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Albatrossity2



Posts: 2777
Joined: Mar. 2007

(Permalink) Posted: April 11 2007,11:03   

Quote (Kristine @ April 11 2007,10:22)
Not according to this paper that I read by Dembski.

I think I’m the only one here who read this and I found it (among other things) really instructive in terms of the aims of someone like Dembski, aside from the short-term goals indicated by the nefarious Wedge.

Crikey, Kristine!  That paper you linked to was an incredibly compelling reminder about why I gave up reading theology years ago. Only a few pages in, we find this incomprehensible paragraph, focusing on things (e.g. angels, the Fall) which can never be proven to exist. Why would anyone waste time on "thinking" about stuff like this?
   
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Mainstream Christian theology used to explain the origin of evil as follows: Evil is the result of a will that has turned against God. Just why a will should turn against God, however, is a profound mystery (2 Thessalonians 2:7 refers to “the mystery of iniquity”). Since everything is created by God, a will that turns against God is also created by God. But a good God presumably created a good will. How, then, could a good will turn against God? I’m not sure that any final answer can be given to this question. Invoking freedom of the will is little help here. To be sure, freedom of the will contains within it the logical possibility of a will turning against God. But why should a good will created by a good God exercise its freedom in that way (for instance, Christian theology teaches that there are good angels whose wills never turned against God)?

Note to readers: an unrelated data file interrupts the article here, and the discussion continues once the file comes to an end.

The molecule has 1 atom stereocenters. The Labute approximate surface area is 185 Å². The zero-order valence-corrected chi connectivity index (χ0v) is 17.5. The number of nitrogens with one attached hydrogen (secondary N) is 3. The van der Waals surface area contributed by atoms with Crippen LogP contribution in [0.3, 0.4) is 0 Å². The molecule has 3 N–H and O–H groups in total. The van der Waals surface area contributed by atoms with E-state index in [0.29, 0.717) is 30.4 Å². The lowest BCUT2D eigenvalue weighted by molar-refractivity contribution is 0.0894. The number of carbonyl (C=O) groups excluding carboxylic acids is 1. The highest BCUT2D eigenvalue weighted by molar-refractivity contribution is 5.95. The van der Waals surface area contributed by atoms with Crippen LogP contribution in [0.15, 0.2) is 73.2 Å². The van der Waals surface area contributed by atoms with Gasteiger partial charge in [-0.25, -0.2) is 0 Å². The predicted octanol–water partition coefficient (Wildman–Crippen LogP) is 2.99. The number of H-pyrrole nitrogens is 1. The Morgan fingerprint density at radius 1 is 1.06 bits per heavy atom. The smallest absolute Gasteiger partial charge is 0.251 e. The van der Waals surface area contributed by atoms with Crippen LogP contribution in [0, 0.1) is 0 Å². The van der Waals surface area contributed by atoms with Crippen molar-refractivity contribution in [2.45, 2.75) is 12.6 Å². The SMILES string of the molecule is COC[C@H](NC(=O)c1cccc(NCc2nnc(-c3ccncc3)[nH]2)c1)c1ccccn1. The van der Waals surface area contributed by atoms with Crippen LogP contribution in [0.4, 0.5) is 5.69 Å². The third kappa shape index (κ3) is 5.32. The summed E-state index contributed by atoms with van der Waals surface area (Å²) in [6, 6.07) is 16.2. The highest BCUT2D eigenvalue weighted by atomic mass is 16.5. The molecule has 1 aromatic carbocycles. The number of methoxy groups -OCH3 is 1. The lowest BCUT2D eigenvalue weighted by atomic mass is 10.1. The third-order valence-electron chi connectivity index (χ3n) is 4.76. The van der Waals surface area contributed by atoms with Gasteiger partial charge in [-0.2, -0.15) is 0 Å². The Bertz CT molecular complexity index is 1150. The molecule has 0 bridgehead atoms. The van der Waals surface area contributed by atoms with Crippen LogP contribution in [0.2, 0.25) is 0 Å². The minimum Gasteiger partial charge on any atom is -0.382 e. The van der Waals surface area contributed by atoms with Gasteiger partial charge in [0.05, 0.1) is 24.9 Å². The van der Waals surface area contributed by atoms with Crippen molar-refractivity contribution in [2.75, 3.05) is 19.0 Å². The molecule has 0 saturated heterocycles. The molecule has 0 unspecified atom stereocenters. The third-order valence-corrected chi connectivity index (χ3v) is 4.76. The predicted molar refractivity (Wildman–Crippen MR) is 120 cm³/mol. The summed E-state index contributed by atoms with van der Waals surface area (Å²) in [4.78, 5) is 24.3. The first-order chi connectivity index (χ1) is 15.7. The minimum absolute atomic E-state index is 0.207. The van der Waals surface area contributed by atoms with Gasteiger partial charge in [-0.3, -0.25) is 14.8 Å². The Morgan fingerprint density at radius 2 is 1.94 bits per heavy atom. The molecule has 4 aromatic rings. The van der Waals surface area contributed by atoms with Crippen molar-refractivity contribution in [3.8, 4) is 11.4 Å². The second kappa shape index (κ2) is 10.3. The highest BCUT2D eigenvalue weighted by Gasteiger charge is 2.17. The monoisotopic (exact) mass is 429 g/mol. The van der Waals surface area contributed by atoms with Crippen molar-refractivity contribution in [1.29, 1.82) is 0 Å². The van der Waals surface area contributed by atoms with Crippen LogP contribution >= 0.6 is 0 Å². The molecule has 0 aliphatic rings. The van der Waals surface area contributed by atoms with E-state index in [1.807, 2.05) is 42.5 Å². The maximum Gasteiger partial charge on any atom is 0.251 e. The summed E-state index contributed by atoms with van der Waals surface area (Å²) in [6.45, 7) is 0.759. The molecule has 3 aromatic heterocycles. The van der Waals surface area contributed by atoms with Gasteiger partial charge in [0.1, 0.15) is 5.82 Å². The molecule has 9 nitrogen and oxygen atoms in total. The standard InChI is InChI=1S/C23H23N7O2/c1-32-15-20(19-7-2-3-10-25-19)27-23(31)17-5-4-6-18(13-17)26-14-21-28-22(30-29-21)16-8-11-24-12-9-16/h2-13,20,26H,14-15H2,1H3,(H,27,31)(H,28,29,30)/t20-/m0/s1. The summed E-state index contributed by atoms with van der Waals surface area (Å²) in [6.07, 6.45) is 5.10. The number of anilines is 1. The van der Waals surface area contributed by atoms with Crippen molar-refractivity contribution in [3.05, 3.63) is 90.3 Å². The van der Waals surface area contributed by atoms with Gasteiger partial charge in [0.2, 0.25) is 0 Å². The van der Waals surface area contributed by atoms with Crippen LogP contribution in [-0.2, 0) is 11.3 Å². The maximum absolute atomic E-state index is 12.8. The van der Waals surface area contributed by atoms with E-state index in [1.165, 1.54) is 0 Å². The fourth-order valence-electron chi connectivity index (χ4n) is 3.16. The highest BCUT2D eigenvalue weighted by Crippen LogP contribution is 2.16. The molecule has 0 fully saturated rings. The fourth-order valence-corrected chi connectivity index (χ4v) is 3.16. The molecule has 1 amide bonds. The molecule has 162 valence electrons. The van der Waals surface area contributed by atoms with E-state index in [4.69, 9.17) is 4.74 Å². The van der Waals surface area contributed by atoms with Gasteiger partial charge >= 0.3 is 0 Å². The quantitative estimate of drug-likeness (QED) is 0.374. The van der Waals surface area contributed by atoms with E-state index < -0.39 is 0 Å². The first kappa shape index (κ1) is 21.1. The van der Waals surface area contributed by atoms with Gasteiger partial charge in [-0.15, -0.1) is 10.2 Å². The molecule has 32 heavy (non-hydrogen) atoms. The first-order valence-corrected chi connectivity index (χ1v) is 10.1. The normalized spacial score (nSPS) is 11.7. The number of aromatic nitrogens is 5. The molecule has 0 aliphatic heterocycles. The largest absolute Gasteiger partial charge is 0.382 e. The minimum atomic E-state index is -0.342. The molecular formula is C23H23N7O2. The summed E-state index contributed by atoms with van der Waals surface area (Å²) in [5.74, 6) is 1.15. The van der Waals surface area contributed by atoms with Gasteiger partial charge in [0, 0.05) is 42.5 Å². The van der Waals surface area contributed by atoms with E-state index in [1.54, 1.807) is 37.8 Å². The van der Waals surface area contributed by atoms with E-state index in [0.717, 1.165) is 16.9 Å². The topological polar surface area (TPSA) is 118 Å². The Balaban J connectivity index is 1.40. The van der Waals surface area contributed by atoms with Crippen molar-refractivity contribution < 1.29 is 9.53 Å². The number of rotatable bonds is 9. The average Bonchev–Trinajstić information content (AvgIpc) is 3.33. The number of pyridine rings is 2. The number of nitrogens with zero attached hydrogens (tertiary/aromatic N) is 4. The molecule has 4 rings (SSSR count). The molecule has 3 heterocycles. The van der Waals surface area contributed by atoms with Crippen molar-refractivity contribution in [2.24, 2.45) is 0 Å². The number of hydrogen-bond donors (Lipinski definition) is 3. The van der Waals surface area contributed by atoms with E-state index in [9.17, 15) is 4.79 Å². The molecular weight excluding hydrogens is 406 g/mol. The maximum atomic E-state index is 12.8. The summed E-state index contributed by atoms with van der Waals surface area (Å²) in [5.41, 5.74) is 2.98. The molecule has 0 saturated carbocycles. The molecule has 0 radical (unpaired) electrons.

Got that? There will be a quiz tomorrow.

One of our local Baptist ministers has a website where he posts his turgid musings on similar topics. Since I got into a letters-to-the-editor exchange with him a while back on the topic of science and evolution, I peek at his ponderings every so often (I think I am probably the only person ever to visit this site). Here is one of today's musings, evaluting the "reasoning" for the doctrine that God is immutable.
   
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Let us think of the doctrine of creation in light of immutability. In one sense God has already created and so that could never change in terms of fact. But if God changed, would the laws of “nature” be changed as well? Would God change His mind about gravity? What if He decided to move the sun closer or farther away from the earth? What if He decided that He liked a faster rotation of the earth? We also know that God upholds the world by the word of His power. What would happen if He decided not to do that? When we look at the teachings of Scripture regarding the Trinity and of creation, both depend on the attribute of immutability. Every day when we get up, we depend on God’s immutability whether we recognize that or not. When we walk outside and the sun is shining, we can only walk and the sun can only shine because God has not changed.

Like Dembski, he can just crank this stuff out endlessly. I wouldn't recommend a visit to his site unless you have a serious problem with insomnia.

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Flesh of the sky, child of the sky, the mind
Has been obligated from the beginning
To create an ordered universe
As the only possible proof of its own inheritance.
                        - Pattiann Rogers

   
  29999 replies since Jan. 16 2006,11:43 < Next Oldest | Next Newest >  

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